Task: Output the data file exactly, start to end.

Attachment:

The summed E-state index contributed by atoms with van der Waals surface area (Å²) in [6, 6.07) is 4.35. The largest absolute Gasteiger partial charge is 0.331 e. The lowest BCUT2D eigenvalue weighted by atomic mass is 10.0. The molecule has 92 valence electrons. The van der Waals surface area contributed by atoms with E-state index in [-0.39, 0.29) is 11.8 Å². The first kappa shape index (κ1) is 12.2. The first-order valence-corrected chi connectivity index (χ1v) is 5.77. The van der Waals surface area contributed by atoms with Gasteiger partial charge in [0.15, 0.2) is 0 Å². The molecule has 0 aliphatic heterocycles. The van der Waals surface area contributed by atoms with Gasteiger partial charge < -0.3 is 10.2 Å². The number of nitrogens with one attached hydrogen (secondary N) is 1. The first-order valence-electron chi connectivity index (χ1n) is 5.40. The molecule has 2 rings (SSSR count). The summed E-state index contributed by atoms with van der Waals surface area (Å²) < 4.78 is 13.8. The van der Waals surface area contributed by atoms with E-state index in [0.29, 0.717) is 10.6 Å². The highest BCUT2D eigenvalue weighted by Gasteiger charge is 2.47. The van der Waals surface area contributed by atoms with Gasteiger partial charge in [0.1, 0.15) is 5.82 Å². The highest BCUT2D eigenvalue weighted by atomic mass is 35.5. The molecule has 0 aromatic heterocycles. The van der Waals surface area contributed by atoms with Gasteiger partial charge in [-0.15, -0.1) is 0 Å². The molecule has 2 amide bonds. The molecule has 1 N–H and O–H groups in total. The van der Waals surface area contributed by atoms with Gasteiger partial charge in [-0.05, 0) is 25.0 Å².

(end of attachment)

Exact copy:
The summed E-state index contributed by atoms with van der Waals surface area (Å²) in [6, 6.07) is 4.35. The largest absolute Gasteiger partial charge is 0.331 e. The lowest BCUT2D eigenvalue weighted by atomic mass is 10.0. The molecule has 92 valence electrons. The van der Waals surface area contributed by atoms with E-state index in [-0.39, 0.29) is 11.8 Å². The first kappa shape index (κ1) is 12.2. The first-order valence-corrected chi connectivity index (χ1v) is 5.77. The van der Waals surface area contributed by atoms with Gasteiger partial charge in [0.15, 0.2) is 0 Å². The molecule has 0 aliphatic heterocycles. The van der Waals surface area contributed by atoms with Gasteiger partial charge < -0.3 is 10.2 Å². The number of nitrogens with one attached hydrogen (secondary N) is 1. The first-order valence-electron chi connectivity index (χ1n) is 5.40. The molecule has 2 rings (SSSR count). The summed E-state index contributed by atoms with van der Waals surface area (Å²) < 4.78 is 13.8. The van der Waals surface area contributed by atoms with E-state index in [0.29, 0.717) is 10.6 Å². The highest BCUT2D eigenvalue weighted by Gasteiger charge is 2.47. The van der Waals surface area contributed by atoms with Gasteiger partial charge in [0.1, 0.15) is 5.82 Å². The highest BCUT2D eigenvalue weighted by atomic mass is 35.5. The molecule has 0 aromatic heterocycles. The van der Waals surface area contributed by atoms with Gasteiger partial charge in [-0.15, -0.1) is 0 Å². The molecule has 2 amide bonds. The molecule has 1 N–H and O–H groups in total. The van der Waals surface area contributed by atoms with Gasteiger partial charge in [-0.05, 0) is 25.0 Å².